“Memo From Darryl F. Zanuck,” selected and edited by Rudy Behlmer.
Jan. 19, 2016, update: When I began my “sabbatical” last year, I had a backlog of a few unpublished posts on the making of “Laura.” At the time, it seemed like a good idea to push those off until January 2016 with the idea that I would resume them now. Unanticipated events have changed my plans and although I won’t be writing any new posts on “Laura,” I will publish the ones that I had finished a year ago.
On Nov. 1, 1943, Twentieth Century-Fox head of production Darryl F. Zanuck issued a stinging critique of Jay Dratler’s first draft of “Laura,” which is quoted by nearly everyone who writes about making the film.
Several things are clear in this memo: First, Zanuck had apparently read Vera Caspary’s novel rather than referring to a synopsis. He says: “There was a good thing in the book, which you have eliminated here, and that was the point that fashionable Park Avenue murders were not Mark (McPherson’s) dish.”
The Making of “Laura” Part 1 | Part 2 | Part 3 | Part 4 | Part 5 | Part 6 | Part 7 | Part 8 | Part 9 | Part 10 | Part 11 | | Part 12 | Part 13 | Part 14 | Part 15 | Part 16 | Part 17 | Part 18 | Part 19 | Part 20 | Part 21 | Part 22 | Part 23 | Part 24 | Part 25 | Part 26 | Part 27 | Part 28 | Part 29 | Part 30 | Part 31 | Part 32 | Part 33 | Part 34 | Part 35 | Part 36 | Part 37 | Part 38 | Part 39 | Part 40 | Part 41 | Part 42
Update, Jan. 19, 2016: I had forgotten that Ellroy was supposed to write a remake of “Laura.” One can only imagine how awful it would be. I can’t find anything recent on the project, so I assume it’s at the bottom of the ocean two miles off Point Fermin.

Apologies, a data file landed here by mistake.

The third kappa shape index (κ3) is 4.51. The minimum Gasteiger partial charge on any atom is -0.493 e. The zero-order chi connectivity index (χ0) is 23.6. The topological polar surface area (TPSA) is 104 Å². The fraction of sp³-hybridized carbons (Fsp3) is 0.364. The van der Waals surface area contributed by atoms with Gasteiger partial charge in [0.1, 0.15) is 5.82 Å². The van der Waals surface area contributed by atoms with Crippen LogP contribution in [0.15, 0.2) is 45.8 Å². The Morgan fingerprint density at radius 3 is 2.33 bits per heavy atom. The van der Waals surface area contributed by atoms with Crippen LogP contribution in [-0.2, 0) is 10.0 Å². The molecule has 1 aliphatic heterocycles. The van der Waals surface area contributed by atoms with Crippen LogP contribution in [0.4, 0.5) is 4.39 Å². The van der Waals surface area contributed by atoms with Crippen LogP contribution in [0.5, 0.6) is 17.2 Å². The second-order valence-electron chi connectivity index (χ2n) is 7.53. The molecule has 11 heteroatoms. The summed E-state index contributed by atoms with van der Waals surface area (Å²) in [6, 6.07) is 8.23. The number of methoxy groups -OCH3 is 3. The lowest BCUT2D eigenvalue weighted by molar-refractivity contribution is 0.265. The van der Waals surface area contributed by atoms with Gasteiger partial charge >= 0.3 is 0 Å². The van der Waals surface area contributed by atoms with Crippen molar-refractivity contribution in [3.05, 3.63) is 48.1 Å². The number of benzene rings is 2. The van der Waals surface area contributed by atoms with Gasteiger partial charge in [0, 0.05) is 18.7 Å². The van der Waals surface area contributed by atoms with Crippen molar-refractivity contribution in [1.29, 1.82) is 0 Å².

More important are his plans to turn “Laura” into a major production — “ a big-time success” — in a class with MGM’s 1934 “The Thin Man” and Warner Bros. 1941 “The Maltese Falcon,” emphasizing the need for clearly defined characters and sharp dialogue. He said:
All of the people, Mark included, should seem as if they stepped out of “The Maltese Falcon.” Everyone has a distinct, different personality. This is what made “The Maltese Falcon.” It wasn’t the plot, it was the amazing characters. The only chance this picture has of becoming a big-time success is if these characters emerge as real outstanding personalities. Otherwise it will become nothing more than a blown-up Whodunit.”
Many of the problems that Zanuck complained about, especially the weak characters, were inherited directly from Caspary’s novel and his memo cautioned about following the book too closely. He said:
There is no reason for [Laura] to tell her own story. The voice did not help at all. Perhaps it can be rewritten and helped, but just to keep it in to maintain the form of the book doesn’t mean a thing. It was good with other people because you had to explain what they were thinking about, but for Laura, you do not need it because then it becomes straight action.
One aspect of the plot that troubled Zanuck was how quickly Laura and Mark McPherson (Dana Andrews) fell in love and he suggested emphasizing Mark’s rough edges for “a Prizefighter and the Lady setup.”
He also thought that the dialogue, except for Waldo Lydecker’s was flat and even Waldo’s needed to be improved.
Zanuck elaborated in a Jan. 9, 1945, memo about “Now It Can Be Told”:
In “Laura,” for instance, nothing that was ever uttered by Clifton Webb could have been said by any other character, so was Vincent Price. Therefore, you provoked drama between these characters.
To be continued.